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Local women believed safe after Nepal earthquake

Athena Zelandonii and Ngaire Seccombe. (Facebook)

Athena Zelandonii and Ngaire Seccombe. (Facebook)

Two northern rivers women caught up in the earthquake in Nepal are believed to be sheltering in a hospital in the Langtang Valley.

Ngaire Seccombe of Casino and her friend Athena Zelandonii, formerly of Lismore, were five days into a trek when the earthquake struck.

After days with no news, Ngaire’s father John Seccombe, the chair of the Northern Cooperative Meat Company at Casino, told ABC radio this morning that the families had heard that the pair was believed to be okay.

‘We’ve just heard via social media through Germany that she’s on a list of survivors – 84 survivors from 15 nationalities – sheltering in a hospital in the Langtang area,’ Mr Seccombe said.

‘It’s a big relief.’

Mr Seccombe said the wait for news had been gut wrenching, especially as the area the pair had been traveling in had been hard-hit by the earthquake.

Meanwhile, the federal government is offering flights out of the quake-stricken country to survivors.

Foreign Affairs minister Julie Bishops said 1150 Australians had now been contacted, up from 830 on Monday, and they are “safe and well”.

Melbourne woman Renu Fotedar died after an avalanche at the Mount Everest base camp on Sunday caused by a 6.7 magnitude aftershock.

The major aftershock followed the 7.8 magnitude earthquake, which hit close to Kathmandu the day before and which has resulted in widespread death and destruction.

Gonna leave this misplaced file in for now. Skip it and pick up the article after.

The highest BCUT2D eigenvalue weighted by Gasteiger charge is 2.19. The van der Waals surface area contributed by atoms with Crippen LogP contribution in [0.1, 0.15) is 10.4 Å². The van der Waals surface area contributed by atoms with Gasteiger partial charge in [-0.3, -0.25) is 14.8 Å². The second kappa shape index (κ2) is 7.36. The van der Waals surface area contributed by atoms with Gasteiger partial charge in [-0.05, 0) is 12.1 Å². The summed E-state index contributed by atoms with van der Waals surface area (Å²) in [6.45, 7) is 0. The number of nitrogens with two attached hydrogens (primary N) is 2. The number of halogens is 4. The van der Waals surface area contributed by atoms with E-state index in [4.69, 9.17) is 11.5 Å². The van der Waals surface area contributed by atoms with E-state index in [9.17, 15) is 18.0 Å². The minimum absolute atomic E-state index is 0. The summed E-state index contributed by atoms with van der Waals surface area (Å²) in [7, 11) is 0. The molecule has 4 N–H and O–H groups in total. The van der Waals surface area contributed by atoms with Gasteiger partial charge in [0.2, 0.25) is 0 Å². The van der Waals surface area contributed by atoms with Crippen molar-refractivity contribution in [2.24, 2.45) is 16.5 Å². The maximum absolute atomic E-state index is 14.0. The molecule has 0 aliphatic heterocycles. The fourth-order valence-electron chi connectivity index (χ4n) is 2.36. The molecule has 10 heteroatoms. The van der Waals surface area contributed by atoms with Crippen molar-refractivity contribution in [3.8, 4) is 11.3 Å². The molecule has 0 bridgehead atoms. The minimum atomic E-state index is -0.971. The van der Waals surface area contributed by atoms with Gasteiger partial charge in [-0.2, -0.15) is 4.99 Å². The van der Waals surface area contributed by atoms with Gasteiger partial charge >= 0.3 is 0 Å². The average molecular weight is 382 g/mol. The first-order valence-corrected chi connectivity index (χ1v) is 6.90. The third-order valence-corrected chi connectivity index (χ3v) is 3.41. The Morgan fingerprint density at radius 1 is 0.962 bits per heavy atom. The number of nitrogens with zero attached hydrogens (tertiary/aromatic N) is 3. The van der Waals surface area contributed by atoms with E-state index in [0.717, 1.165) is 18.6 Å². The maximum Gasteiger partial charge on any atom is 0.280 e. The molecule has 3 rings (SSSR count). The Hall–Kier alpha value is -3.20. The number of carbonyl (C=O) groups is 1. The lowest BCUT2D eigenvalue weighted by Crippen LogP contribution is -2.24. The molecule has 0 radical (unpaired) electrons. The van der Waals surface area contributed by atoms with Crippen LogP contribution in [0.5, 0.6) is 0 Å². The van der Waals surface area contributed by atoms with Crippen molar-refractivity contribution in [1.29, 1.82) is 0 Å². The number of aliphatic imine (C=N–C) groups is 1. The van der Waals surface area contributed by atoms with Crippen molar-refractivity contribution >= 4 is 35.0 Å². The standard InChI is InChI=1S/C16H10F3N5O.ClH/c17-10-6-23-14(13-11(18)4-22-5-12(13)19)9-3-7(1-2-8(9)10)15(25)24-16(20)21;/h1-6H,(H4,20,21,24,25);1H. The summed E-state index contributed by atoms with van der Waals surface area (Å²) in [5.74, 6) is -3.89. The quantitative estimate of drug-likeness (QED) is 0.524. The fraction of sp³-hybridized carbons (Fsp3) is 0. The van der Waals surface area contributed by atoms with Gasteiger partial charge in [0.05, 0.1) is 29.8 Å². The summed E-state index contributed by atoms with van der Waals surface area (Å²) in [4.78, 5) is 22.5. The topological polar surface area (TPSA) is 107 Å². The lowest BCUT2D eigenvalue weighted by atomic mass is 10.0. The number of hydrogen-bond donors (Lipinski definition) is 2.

“Her family are in Kathmandu and our embassy are providing consular assistance to them,” Ms Bishop told Nine Network on Tuesday.

Ms Bishop extended her condolences to the friends and family of Ms Fotedar.

The number of people confirmed dead has passed 4000, and aid efforts are being ramped up as the country struggles to provide relief to survivors.

The Interior Ministry said on Monday that 4138 had died and many thousands more were injured in Saturday’s 7.8-magnitude quake.

Besides the fear caused by numerous aftershocks, thousands of people camping in open spaces were suffering a combination of rain, hunger and thirst.

Nepal’s army has deployed 90 per cent of its forces on search and rescue missions, with military official Jagdish Chandra Pokharel saying the army was “working on a war footing”.

Prime Minister Sushil Koirala said authorities were struggling with their limited capacity to respond to the crisis.

The government has only six helicopters, with 20 other helicopters in private hands.

‘We are expecting more foreign help now and now need to work on cremating people, on sanitation, on clean drinking water,’ Koirala said.

Hospitals damaged by the quake were treating patients in improvised outdoors clinics, while streets near Kathmandu’s Teaching Hospital were lined with vehicles as people continued to bring the injured.


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